Food labels

Food labels must include: ingredients, manufacturers details a total volume or weight, a date mark, storage instructions, potential allergens in the product. The nutritional information table provides average amounts of each macronutrient expected to be found in the product. Although these tables do provide information, it is not guaranteed accurate and can be misleading. The Food Standards Agency (FSA) set up in 2000 is responsible for governing the control and sale of food in the UK. The Foods Advisory Committee reported that up to 75% of consumers found terms like 'fresh', 'pure', 'natural' to be misleading. List of terms and how the food regulations state they should be used:

Fresh : to differentiate food sold a short time after harvest.

Pure : single ingredient foods or to highlight the quality of ingredients of a food.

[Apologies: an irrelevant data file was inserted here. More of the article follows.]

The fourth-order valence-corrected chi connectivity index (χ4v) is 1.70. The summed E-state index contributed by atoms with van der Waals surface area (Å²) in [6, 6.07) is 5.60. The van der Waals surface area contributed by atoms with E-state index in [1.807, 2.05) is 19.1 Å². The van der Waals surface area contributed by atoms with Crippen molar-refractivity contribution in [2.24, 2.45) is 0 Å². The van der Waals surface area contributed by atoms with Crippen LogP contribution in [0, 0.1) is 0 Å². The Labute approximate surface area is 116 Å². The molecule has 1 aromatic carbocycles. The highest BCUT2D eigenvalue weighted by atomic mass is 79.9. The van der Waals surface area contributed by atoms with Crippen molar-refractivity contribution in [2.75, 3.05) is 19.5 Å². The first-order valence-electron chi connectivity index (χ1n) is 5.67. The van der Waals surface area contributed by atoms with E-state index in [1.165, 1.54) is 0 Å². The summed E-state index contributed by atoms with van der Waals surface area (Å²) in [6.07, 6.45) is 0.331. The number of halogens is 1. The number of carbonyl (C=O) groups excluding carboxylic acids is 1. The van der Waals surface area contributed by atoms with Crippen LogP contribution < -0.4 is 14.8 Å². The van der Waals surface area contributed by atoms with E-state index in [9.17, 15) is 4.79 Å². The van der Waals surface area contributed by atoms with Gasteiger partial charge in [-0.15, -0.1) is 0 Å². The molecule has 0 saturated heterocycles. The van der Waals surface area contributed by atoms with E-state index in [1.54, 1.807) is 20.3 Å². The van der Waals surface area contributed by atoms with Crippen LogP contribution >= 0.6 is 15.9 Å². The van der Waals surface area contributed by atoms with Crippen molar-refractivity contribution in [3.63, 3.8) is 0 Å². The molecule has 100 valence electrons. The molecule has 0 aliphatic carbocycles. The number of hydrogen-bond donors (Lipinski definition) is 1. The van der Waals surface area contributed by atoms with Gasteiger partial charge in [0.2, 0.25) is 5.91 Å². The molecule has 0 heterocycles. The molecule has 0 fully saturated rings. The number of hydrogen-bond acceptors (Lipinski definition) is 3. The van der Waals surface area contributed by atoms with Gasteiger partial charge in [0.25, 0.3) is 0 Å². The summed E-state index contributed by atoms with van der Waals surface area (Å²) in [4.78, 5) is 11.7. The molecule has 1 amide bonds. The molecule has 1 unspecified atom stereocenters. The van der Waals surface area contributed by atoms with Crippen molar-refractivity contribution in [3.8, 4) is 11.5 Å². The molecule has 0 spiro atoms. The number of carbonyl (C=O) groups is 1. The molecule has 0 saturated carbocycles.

Natural : comprised of natural ingredients, not the work of man.

Authentic : remains unchanged, originates from the area implied by its name.

Home made : made in the home, or of domestic manufacture.

Traditional : a method of preparation that has existed for a significant period.

Farmhouse : other than bread, it should refer to that produced on a farm.

Original : a method of preparation that has remained essentially unchanged over time.

Light, low, reduced or high : there are no specific guidelines for these terms, but they should not mislead.

Reduced or low fat : must be at least 25% lower in fat, but often calories are maintained by adding other ingredients.

Low calories : must have lower calories than the original but no set level, can be 1 calories less!

Sugar free : sugar has not been added, but almost always an artificial sweetener has been used for taste.